Live Longer. Live Happier.

If you are not planning on showing or breeding your pet, it is recommended that he or she be surgically sterilized. Early spay or ovariohysterectomy (females) or neuter or orchiectomy (for males) surgery can prevent diseases such as pyometra (infection of the uterus), prostatitis, and cancer of the mammary glands or testes.

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Live Longer. Live Happier.

If you are not planning on showing or breeding your pet, it is recommended that he or she be surgically sterilized. Early spay or ovariohysterectomy (females) or neuter or orchiectomy (for males) surgery can prevent diseases such as pyometra (infection of the uterus), prostatitis, and cancer of the mammary glands or testes.

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Slide Lovely friend of a human looks at his master with opened mouth. Golden retriever gives a paw to the male hand. - Image Spay/Neuter Surgery Spay surgery is performed under general anesthesia, which means that the pet is unconscious while the surgery is performed. Animals should be in good health prior to surgery. Generally, we recommend dogs and cats undergo surgery at about six months of age, preferably before the first heat period.

Spay and neuter surgeries are routine procedures and stress to the patient is generally low. This is an excellent opportunity to microchip your pet.

Slide Recovery Most animals can go home right away and recovery time is typically short. Nonetheless, the incision should be monitored twice daily for any signs of infection: swelling, redness, and discharge. The incision site should be kept clean and dry.

Your pet’s activities should be limited for the first week or so following surgery. Dogs should only be walked on a leash and not allowed to run or roam. Following that first week, the animal can resume normal activity.
lying cat - Image

Slide lying cat - Image Recovery Most animals can go home right away and recovery time is typically short. Nonetheless, the incision should be monitored twice daily for any signs of infection: swelling, redness, and discharge. The incision site should be kept clean and dry.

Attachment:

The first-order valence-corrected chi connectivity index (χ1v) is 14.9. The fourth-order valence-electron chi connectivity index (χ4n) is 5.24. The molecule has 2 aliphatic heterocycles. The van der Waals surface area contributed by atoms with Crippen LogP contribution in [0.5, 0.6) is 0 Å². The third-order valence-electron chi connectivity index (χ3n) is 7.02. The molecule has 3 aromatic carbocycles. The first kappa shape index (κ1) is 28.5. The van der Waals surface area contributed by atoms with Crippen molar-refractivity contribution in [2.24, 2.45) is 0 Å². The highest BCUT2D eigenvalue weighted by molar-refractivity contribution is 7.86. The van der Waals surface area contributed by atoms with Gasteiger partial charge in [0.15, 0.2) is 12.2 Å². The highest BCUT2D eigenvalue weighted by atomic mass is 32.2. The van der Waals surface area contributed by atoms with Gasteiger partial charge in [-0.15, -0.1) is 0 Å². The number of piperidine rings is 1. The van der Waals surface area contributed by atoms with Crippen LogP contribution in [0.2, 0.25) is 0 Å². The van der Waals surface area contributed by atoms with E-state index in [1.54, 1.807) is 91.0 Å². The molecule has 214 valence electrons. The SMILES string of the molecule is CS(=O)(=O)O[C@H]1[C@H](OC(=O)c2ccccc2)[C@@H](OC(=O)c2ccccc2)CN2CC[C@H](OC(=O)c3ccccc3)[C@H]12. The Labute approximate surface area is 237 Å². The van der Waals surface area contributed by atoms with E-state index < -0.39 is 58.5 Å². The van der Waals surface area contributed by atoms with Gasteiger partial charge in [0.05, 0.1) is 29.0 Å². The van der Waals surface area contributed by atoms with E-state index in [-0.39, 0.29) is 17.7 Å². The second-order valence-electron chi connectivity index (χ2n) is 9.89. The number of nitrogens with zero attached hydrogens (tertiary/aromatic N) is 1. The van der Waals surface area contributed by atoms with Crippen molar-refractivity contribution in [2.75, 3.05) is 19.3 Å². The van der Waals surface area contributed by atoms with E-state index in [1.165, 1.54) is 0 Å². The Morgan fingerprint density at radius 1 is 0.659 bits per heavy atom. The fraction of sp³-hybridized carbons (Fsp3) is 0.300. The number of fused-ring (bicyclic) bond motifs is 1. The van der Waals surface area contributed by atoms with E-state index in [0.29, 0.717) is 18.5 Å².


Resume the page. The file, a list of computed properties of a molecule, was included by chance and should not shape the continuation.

Your pet’s activities should be limited for the first week or so following surgery. Dogs should only be walked on a leash and not allowed to run or roam. Following that first week, the animal can resume normal activity.

Slide Little dog with owner spend a day at the park playing and having fun - Image Benefits of Spay/Neuter Beyond birth control, the benefits to pets far outweigh the inconvenience of this routine procedure. Spayed and neutered pets can be more affectionate and many undesirable behaviors are eliminated. The benefits of spaying females include:
  • No annoying heat cycles to attract males
  • Less desire to roam
  • Reduced risk of mammary gland tumors
  • Eliminates risk of ovarian and uterine cancer
  • Eradicates risk of pyometra, a life-threatening infection in the uterus that requires emergency surgery
The benefits of neutering males include:
  • Decreased aggressive behavior
  • Reduced or eliminated spraying and marking
  • Less desire to roam (reduces risk of getting hit by a car or injuries from fights)
  • Eliminates risk of testicular cancer
  • Decreased risk of prostate disease
This routine surgical procedure is a small price to pay for the long and healthy life of your pet.

Slide Prevent Pet Overpopulation Sterilizing your pet helps prevent cat and dog overpopulation. There are far more cats and dogs in the United States than there are available homes. Stray and unwanted cats and dogs overrun our animal shelters.

Even if you were to find a home for your pet’s puppies or kittens, this translates to fewer homeless pets already waiting in shelters being adopted, putting them at risk for being destroyed. Further and sadly, there is no guarantee that the owners you find will sterilize, so your pet’s offspring may be at risk of being homeless or destroyed.
cat lying on floor - Image

Slide cat lying on floor - Image Prevent Pet Overpopulation Sterilizing your pet helps prevent cat and dog overpopulation. There are far more cats and dogs in the United States than there are available homes. Stray and unwanted cats and dogs overrun our animal shelters.

Even if you were to find a home for your pet’s puppies or kittens, this translates to fewer homeless pets already waiting in shelters being adopted, putting them at risk for being destroyed. Further and sadly, there is no guarantee that the owners you find will sterilize, so your pet’s offspring may be at risk of being homeless or destroyed.